Chasing down the fridge with a bat

My wife is afraid of our ice machine.

As for me, I was at first very happy to even have an ice machine. Growing up in Queens, my family’s idea of a new refrigerator was to get the old one professionally painted. Even that was anticlimactic because the guy my parents hired painted our fridge the wrong color. He actually sprayed it white when he was supposed to do beige, explaining to my mom that our last name, which was written on the order ticket, threw him off. He got it right eventually. Still, I remained envious of my friends whose homes boasted ice machines.

How I yearned to be able to simply press my Batman cup against a machine of my own during breaks from Super Mario Bros. or Nintendo Ice Hockey. Instead, I had to comb through bags of peas and frozen tomato sauce just to crack open a tray of low-grade cubes, which always seemed to take on the subtle flavor of leftovers.

Refilling the ice tray was especially torturous.

Now that I have arrived, having purchased my first home in December, I can say this: Never did I imagine that this long-coveted machine would throw my life into such a tizzy.

Let me quickly note that my wife, Suzanne, is afraid of her own shadow. God forbid I get home 10 minutes early and happen to stumble upon her blow-drying her hair; one day the neighbors are going to hear her screams and call the police.

My working nights in Manhattan a few years back was also a challenge for us. Waking Suzanne at 12:45 a.m. to let her know I was home was always heart-wrenching. It was tough to see my companion of six years stare at me with a look of terror before she realized who I was. I tried different approaches, but the results were always the same. I always felt bad for her, too, considering she had just three or four hours of sleep left after each ordeal.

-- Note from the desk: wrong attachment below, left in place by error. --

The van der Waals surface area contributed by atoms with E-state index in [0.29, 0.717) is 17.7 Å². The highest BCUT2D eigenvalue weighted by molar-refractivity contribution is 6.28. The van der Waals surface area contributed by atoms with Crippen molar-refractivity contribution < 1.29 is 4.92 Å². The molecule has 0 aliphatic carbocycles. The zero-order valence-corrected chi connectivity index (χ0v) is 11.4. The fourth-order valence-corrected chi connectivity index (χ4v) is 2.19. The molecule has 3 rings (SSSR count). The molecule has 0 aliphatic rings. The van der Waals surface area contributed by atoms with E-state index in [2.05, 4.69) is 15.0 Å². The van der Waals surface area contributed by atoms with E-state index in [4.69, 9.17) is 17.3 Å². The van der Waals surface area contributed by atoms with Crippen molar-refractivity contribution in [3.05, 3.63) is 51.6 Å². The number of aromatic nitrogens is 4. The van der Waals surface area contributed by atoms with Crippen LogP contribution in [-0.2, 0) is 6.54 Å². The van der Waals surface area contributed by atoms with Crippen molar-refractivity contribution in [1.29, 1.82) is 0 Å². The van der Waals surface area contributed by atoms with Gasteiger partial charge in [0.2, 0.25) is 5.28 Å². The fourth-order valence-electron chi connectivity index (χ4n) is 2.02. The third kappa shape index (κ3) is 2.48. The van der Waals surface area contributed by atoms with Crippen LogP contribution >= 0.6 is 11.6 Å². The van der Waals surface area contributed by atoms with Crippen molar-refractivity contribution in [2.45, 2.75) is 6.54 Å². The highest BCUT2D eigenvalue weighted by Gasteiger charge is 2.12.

Now I just feel bad for me. Especially when ice levels in the house are low.

You see, when that magical ice machine, like an outer space nebula spinning dust into a newborn star, pushes that perfectly formed piece of crystal into the tray with its brothers, my wife wakes up.

The lower the ice level, the louder the clunk of ice on ice.

She’s usually not sure what woke her up, she just knows it’s something. And she’s not going back to sleep unless I walk through the house like a maniac in my boxer shorts and socks with a T-ball bat in hand.

I even have to check the unfinished basement just in case brazen burglars decide it would make sense to play some Ping-Pong in the middle of a heist that, incidentally, wouldn’t net them much unless pawn shops are now paying top dollar for antiquated computers and old Time magazines.

My wife is often fast asleep upon my return. Having no one to talk to, I usually just put the bat away and lie down with my heart pumping — because even after circling houses and apartments hundreds of times in my life with a bat or blade, there’s still a part of my brain gearing up for that long-awaited, rage-fueled encounter.

That day may come just yet.

And after I get finished with the bat, we’ll probably have to buy a new refrigerator.

Michael White is the editor of the Riverhead News-Review. He can be reached at [email protected] or 631-298-3200, ext. 152.